Mode of action and functional significance of avian gonadotropin-inhibitory hormone (GnIH): A review

Kazuyoshi Tsutsui, Takayoshi Ubuka, Hong Yin, Tomohiro Osugi, Kazuyoshi Ukena, George E. Bentley, Nick Ciccone, Kazuhiko Inoue, Vishwajit S. Chowdhury, Peter J. Sharp, John C. Wingfield

Research output: Contribution to journalArticlepeer-review

71 Citations (Scopus)


Neuropeptide control of gonadotropin secretion at the level of the anterior pituitary gland is primarily through the stimulatory action of the hypothalamic decapeptide, gonadotropin-releasing hormone (GnRH). However, a hypothalamic neuropeptide acting at the level of the pituitary to negatively regulate gonadotropin secretion has, until recently, remained unknown in any vertebrate. In 2000, we discovered a novel hypothalamic neuropeptide inhibiting gonadotropin release at the level of the pituitary in quail and termed it gonadotropin-inhibitory hormone (GnIH). A gonadotropin-inhibitory system is an intriguing concept and provides us with an unprecedented opportunity to study the regulation of avian reproduction from an entirely novel standpoint. To elucidate the mode of action of GnIH, we further identified the receptor for GnIH and characterized its expression and binding activity in quail. The identified GnIH receptor possessed seven transmembrane domains and specifically bound to GnIH in a concentration-dependent manner. The expression of GnIH receptor was found in the pituitary and several brain regions including the hypothalamus. These results suggest that GnIH acts directly on the pituitary via GnIH receptor to inhibit gonadotropin release. GnIH may also act on the hypothalamus to inhibit GnRH release. To understand the functional significance of GnIH in avian reproduction, we also investigated the mechanism that regulates GnIH expression. Interestingly, melatonin induced dose-dependently GnIH expression and melatonin receptor (Mel1c) was expressed in GnIH neurons. Thus melatonin appears to act directly on GnIH neurons via its receptor to induce GnIH expression. Based on these studies, GnIH is likely an important neuropeptide for the regulation of avian reproduction.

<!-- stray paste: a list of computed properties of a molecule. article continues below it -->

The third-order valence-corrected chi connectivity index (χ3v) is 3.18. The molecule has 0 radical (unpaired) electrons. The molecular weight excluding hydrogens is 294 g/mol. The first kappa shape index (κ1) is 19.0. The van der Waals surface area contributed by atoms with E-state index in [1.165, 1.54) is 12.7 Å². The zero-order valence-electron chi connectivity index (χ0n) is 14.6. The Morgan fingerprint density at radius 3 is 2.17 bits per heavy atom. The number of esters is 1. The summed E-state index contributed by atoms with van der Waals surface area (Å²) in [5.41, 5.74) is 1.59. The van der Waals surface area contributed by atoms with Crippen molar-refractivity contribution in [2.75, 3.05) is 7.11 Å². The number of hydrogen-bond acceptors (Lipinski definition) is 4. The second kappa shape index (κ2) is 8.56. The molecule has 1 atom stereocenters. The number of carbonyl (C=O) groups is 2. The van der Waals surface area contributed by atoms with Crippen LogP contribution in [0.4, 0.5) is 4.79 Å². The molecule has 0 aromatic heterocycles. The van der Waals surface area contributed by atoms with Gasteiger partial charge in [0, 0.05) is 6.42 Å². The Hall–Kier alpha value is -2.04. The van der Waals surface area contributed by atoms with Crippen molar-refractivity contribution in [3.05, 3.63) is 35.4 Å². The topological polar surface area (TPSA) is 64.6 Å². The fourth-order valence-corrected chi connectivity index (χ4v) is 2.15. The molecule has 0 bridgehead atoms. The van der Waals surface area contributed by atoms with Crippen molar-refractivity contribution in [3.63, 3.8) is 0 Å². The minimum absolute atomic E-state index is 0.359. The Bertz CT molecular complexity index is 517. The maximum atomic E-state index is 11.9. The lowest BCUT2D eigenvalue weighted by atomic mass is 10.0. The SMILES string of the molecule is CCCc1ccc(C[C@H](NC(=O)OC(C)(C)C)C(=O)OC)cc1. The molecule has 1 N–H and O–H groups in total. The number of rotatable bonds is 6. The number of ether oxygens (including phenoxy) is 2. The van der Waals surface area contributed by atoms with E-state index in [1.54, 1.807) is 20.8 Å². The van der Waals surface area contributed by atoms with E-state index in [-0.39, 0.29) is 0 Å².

Original languageEnglish
Pages (from-to)801-806
Number of pages6
JournalJournal of Experimental Zoology Part A: Comparative Experimental Biology
Issue number9
Publication statusPublished - Sept 1 2006
Externally publishedYes

All Science Journal Classification (ASJC) codes

  • Animal Science and Zoology


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